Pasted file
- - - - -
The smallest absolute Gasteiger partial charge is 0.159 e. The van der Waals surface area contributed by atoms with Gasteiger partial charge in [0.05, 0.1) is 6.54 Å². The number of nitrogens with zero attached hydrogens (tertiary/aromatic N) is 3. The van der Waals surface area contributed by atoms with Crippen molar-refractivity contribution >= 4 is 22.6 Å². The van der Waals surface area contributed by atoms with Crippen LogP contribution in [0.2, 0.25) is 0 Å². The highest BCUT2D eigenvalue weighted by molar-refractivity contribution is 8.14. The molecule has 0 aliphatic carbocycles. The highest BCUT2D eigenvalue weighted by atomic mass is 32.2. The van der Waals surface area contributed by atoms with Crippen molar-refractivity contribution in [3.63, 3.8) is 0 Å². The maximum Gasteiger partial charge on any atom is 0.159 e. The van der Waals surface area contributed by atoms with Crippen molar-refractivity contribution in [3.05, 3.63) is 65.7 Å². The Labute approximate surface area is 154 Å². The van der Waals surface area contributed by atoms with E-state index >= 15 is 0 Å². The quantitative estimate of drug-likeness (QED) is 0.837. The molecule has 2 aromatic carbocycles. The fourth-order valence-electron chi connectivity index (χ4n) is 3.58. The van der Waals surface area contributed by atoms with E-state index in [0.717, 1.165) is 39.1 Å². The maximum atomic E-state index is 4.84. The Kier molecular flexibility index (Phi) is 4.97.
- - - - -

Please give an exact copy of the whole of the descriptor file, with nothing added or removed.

The smallest absolute Gasteiger partial charge is 0.159 e. The van der Waals surface area contributed by atoms with Gasteiger partial charge in [0.05, 0.1) is 6.54 Å². The number of nitrogens with zero attached hydrogens (tertiary/aromatic N) is 3. The van der Waals surface area contributed by atoms with Crippen molar-refractivity contribution >= 4 is 22.6 Å². The van der Waals surface area contributed by atoms with Crippen LogP contribution in [0.2, 0.25) is 0 Å². The highest BCUT2D eigenvalue weighted by molar-refractivity contribution is 8.14. The molecule has 0 aliphatic carbocycles. The highest BCUT2D eigenvalue weighted by atomic mass is 32.2. The van der Waals surface area contributed by atoms with Crippen molar-refractivity contribution in [3.63, 3.8) is 0 Å². The maximum Gasteiger partial charge on any atom is 0.159 e. The van der Waals surface area contributed by atoms with Crippen molar-refractivity contribution in [3.05, 3.63) is 65.7 Å². The Labute approximate surface area is 154 Å². The van der Waals surface area contributed by atoms with E-state index >= 15 is 0 Å². The quantitative estimate of drug-likeness (QED) is 0.837. The molecule has 2 aromatic carbocycles. The fourth-order valence-electron chi connectivity index (χ4n) is 3.58. The van der Waals surface area contributed by atoms with E-state index in [0.717, 1.165) is 39.1 Å². The maximum atomic E-state index is 4.84. The Kier molecular flexibility index (Phi) is 4.97.